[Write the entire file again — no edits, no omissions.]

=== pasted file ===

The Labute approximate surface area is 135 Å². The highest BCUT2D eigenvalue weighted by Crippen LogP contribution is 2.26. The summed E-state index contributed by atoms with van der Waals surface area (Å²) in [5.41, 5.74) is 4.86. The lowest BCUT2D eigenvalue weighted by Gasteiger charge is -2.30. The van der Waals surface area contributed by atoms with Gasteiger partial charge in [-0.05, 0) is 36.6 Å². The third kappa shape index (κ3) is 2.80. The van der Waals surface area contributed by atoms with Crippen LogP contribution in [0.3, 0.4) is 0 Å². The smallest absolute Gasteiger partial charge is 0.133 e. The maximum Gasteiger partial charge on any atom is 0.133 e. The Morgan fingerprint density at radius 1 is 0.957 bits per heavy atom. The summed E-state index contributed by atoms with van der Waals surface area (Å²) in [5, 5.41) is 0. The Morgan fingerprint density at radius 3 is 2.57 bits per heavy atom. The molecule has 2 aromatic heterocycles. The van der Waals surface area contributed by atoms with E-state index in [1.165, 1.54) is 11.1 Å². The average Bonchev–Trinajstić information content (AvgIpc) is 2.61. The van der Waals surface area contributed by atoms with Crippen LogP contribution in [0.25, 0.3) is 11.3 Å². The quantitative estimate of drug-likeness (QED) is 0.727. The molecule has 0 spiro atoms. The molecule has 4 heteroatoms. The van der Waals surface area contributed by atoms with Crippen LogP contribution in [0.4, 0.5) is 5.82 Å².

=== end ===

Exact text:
The Labute approximate surface area is 135 Å². The highest BCUT2D eigenvalue weighted by Crippen LogP contribution is 2.26. The summed E-state index contributed by atoms with van der Waals surface area (Å²) in [5.41, 5.74) is 4.86. The lowest BCUT2D eigenvalue weighted by Gasteiger charge is -2.30. The van der Waals surface area contributed by atoms with Gasteiger partial charge in [-0.05, 0) is 36.6 Å². The third kappa shape index (κ3) is 2.80. The van der Waals surface area contributed by atoms with Crippen LogP contribution in [0.3, 0.4) is 0 Å². The smallest absolute Gasteiger partial charge is 0.133 e. The maximum Gasteiger partial charge on any atom is 0.133 e. The Morgan fingerprint density at radius 1 is 0.957 bits per heavy atom. The summed E-state index contributed by atoms with van der Waals surface area (Å²) in [5, 5.41) is 0. The Morgan fingerprint density at radius 3 is 2.57 bits per heavy atom. The molecule has 2 aromatic heterocycles. The van der Waals surface area contributed by atoms with E-state index in [1.165, 1.54) is 11.1 Å². The average Bonchev–Trinajstić information content (AvgIpc) is 2.61. The van der Waals surface area contributed by atoms with Crippen LogP contribution in [0.25, 0.3) is 11.3 Å². The quantitative estimate of drug-likeness (QED) is 0.727. The molecule has 0 spiro atoms. The molecule has 4 heteroatoms. The van der Waals surface area contributed by atoms with Crippen LogP contribution in [0.4, 0.5) is 5.82 Å².